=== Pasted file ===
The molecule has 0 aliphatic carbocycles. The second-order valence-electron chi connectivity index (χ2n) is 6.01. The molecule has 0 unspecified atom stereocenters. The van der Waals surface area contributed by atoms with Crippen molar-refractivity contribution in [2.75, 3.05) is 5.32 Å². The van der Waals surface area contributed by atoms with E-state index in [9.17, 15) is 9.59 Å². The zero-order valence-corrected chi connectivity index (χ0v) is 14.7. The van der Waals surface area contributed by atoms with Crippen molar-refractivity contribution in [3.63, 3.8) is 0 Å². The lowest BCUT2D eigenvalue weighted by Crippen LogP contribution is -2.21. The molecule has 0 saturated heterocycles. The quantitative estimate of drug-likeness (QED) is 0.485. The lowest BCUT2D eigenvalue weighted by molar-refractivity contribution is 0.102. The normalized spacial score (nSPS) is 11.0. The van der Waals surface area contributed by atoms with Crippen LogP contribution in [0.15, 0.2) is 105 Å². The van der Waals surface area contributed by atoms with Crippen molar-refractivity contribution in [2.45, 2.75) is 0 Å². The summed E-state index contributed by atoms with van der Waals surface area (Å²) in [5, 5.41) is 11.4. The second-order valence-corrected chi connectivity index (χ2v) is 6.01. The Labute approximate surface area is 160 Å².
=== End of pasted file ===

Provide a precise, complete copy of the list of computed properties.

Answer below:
The molecule has 0 aliphatic carbocycles. The second-order valence-electron chi connectivity index (χ2n) is 6.01. The molecule has 0 unspecified atom stereocenters. The van der Waals surface area contributed by atoms with Crippen molar-refractivity contribution in [2.75, 3.05) is 5.32 Å². The van der Waals surface area contributed by atoms with E-state index in [9.17, 15) is 9.59 Å². The zero-order valence-corrected chi connectivity index (χ0v) is 14.7. The van der Waals surface area contributed by atoms with Crippen molar-refractivity contribution in [3.63, 3.8) is 0 Å². The lowest BCUT2D eigenvalue weighted by Crippen LogP contribution is -2.21. The molecule has 0 saturated heterocycles. The quantitative estimate of drug-likeness (QED) is 0.485. The lowest BCUT2D eigenvalue weighted by molar-refractivity contribution is 0.102. The normalized spacial score (nSPS) is 11.0. The van der Waals surface area contributed by atoms with Crippen LogP contribution in [0.15, 0.2) is 105 Å². The van der Waals surface area contributed by atoms with Crippen molar-refractivity contribution in [2.45, 2.75) is 0 Å². The summed E-state index contributed by atoms with van der Waals surface area (Å²) in [5, 5.41) is 11.4. The second-order valence-corrected chi connectivity index (χ2v) is 6.01. The Labute approximate surface area is 160 Å².